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Front Neurol. 2013 Feb 12;4:4. doi: 10.3389/fneur.2013.00004. eCollection 2013.

How Safe is Eptifibatide during Urgent Carotid Artery Stenting?

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Department of Neurology and Psychiatry, Souers Stroke Institute, St. Louis University St. Louis, MO, USA.



Glycoprotein IIB/IIIA inhibitors are occasionally utilized during carotid artery stenting (CAS) in the presence or absence of a visualized intra-operative thrombus.


We assess the hemorrhagic and clinical outcomes associated with the use of eptifibatide during CAS.


A retrospective analysis of prospectively collected data on patients with the diagnosis of carotid artery stenosis underwent CAS in a single center. We identified those who received intravenous eptifibatide intra-operatively and compared to the rest of the cohort. Hemorrhagic outcomes included intracerebral hemorrhage (ICH) or groin hematoma that occurred during the hospital stay.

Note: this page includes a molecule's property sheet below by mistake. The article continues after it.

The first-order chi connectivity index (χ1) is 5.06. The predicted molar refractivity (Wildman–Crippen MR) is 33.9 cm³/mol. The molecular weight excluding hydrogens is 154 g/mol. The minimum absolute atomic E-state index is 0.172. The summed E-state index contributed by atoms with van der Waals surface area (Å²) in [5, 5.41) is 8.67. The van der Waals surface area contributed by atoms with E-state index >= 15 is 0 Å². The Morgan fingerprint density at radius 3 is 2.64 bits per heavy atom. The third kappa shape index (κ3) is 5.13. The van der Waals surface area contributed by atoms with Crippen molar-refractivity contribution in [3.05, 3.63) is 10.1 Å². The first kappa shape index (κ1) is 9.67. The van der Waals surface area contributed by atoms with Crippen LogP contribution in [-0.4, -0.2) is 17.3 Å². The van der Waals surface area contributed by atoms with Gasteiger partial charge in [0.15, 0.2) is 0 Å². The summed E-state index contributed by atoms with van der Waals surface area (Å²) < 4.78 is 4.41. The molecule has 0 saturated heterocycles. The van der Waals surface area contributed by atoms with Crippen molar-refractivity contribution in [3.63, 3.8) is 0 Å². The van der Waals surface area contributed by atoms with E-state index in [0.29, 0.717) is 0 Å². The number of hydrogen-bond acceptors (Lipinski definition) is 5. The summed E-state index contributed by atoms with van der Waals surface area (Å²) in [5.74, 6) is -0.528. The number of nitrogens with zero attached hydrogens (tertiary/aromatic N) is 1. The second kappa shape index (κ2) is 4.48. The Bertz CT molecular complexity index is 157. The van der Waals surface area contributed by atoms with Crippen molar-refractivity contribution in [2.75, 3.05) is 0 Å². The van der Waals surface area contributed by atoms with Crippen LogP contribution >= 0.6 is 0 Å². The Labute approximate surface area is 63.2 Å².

In this analysis, 81 patients had CAS during a 3-year span; 16 of those had received 15 mg of intravenous eptifibatide intra-operatively. The mean age of the treated and untreated patients was similar (65.6 ± 13.4 versus 65.4 ± 10.2; P = 0.13). One patient (1.2%) in this series had ICH in the perioperative period that occurred in the non-eptifibatide group. Five patients (6.2%) in this series had groin hematoma; only one in the non-eptifibatide group required surgical repair. No mortality was reported and clinical outcomes including discharge modified Rankin scale, NIH stroke scale, as well as discharge destination were similar in both groups. A stratified analysis among those who underwent an urgent CAS showed no significant differences in the risks of hemorrhages or any clinical outcome (P > 0.05).


The use of eptifibatide during CAS is safe. The risk of any hemorrhagic complication is rare in this series; however, a prospective study to validate this observation will be helpful.


carotid stenting; eptifibatide; interventional; intracerebral hemorrhage

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